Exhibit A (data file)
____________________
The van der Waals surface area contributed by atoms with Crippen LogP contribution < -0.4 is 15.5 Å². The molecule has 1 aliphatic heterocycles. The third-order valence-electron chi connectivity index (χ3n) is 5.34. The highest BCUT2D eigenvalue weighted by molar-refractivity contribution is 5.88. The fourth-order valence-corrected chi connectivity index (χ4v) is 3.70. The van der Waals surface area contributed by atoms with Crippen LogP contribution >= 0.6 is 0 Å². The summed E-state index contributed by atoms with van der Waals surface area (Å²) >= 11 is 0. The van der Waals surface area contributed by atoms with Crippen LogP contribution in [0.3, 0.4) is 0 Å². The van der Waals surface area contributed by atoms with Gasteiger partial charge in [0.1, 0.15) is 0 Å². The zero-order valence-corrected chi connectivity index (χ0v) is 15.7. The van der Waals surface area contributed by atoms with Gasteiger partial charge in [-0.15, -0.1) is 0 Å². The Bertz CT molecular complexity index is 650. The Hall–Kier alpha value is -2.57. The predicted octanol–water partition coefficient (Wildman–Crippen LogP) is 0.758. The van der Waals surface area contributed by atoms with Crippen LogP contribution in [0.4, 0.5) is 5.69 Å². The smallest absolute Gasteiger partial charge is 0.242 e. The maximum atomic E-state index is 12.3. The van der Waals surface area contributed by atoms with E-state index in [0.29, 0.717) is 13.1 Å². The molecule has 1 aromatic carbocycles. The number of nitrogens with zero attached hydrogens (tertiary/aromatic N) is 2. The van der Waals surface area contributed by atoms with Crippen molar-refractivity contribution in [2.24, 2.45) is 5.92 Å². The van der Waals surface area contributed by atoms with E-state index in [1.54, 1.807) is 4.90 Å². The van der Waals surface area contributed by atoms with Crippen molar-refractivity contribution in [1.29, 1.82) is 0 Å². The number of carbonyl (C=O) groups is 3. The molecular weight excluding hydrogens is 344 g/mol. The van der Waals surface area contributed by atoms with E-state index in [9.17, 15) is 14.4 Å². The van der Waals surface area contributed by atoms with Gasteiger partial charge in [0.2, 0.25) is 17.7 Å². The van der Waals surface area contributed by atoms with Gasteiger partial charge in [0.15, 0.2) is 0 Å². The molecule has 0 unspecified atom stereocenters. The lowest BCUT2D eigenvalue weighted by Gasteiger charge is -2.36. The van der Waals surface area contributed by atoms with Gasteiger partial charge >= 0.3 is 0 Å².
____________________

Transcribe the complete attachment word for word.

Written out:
The van der Waals surface area contributed by atoms with Crippen LogP contribution < -0.4 is 15.5 Å². The molecule has 1 aliphatic heterocycles. The third-order valence-electron chi connectivity index (χ3n) is 5.34. The highest BCUT2D eigenvalue weighted by molar-refractivity contribution is 5.88. The fourth-order valence-corrected chi connectivity index (χ4v) is 3.70. The van der Waals surface area contributed by atoms with Crippen LogP contribution >= 0.6 is 0 Å². The summed E-state index contributed by atoms with van der Waals surface area (Å²) >= 11 is 0. The van der Waals surface area contributed by atoms with Crippen LogP contribution in [0.3, 0.4) is 0 Å². The van der Waals surface area contributed by atoms with Gasteiger partial charge in [0.1, 0.15) is 0 Å². The zero-order valence-corrected chi connectivity index (χ0v) is 15.7. The van der Waals surface area contributed by atoms with Gasteiger partial charge in [-0.15, -0.1) is 0 Å². The Bertz CT molecular complexity index is 650. The Hall–Kier alpha value is -2.57. The predicted octanol–water partition coefficient (Wildman–Crippen LogP) is 0.758. The van der Waals surface area contributed by atoms with Crippen LogP contribution in [0.4, 0.5) is 5.69 Å². The smallest absolute Gasteiger partial charge is 0.242 e. The maximum atomic E-state index is 12.3. The van der Waals surface area contributed by atoms with E-state index in [0.29, 0.717) is 13.1 Å². The molecule has 1 aromatic carbocycles. The number of nitrogens with zero attached hydrogens (tertiary/aromatic N) is 2. The van der Waals surface area contributed by atoms with Crippen molar-refractivity contribution in [2.24, 2.45) is 5.92 Å². The van der Waals surface area contributed by atoms with E-state index in [1.54, 1.807) is 4.90 Å². The van der Waals surface area contributed by atoms with Crippen molar-refractivity contribution in [1.29, 1.82) is 0 Å². The number of carbonyl (C=O) groups is 3. The molecular weight excluding hydrogens is 344 g/mol. The van der Waals surface area contributed by atoms with E-state index in [9.17, 15) is 14.4 Å². The van der Waals surface area contributed by atoms with Gasteiger partial charge in [0.2, 0.25) is 17.7 Å². The van der Waals surface area contributed by atoms with Gasteiger partial charge in [0.15, 0.2) is 0 Å². The molecule has 0 unspecified atom stereocenters. The lowest BCUT2D eigenvalue weighted by Gasteiger charge is -2.36. The van der Waals surface area contributed by atoms with Gasteiger partial charge >= 0.3 is 0 Å².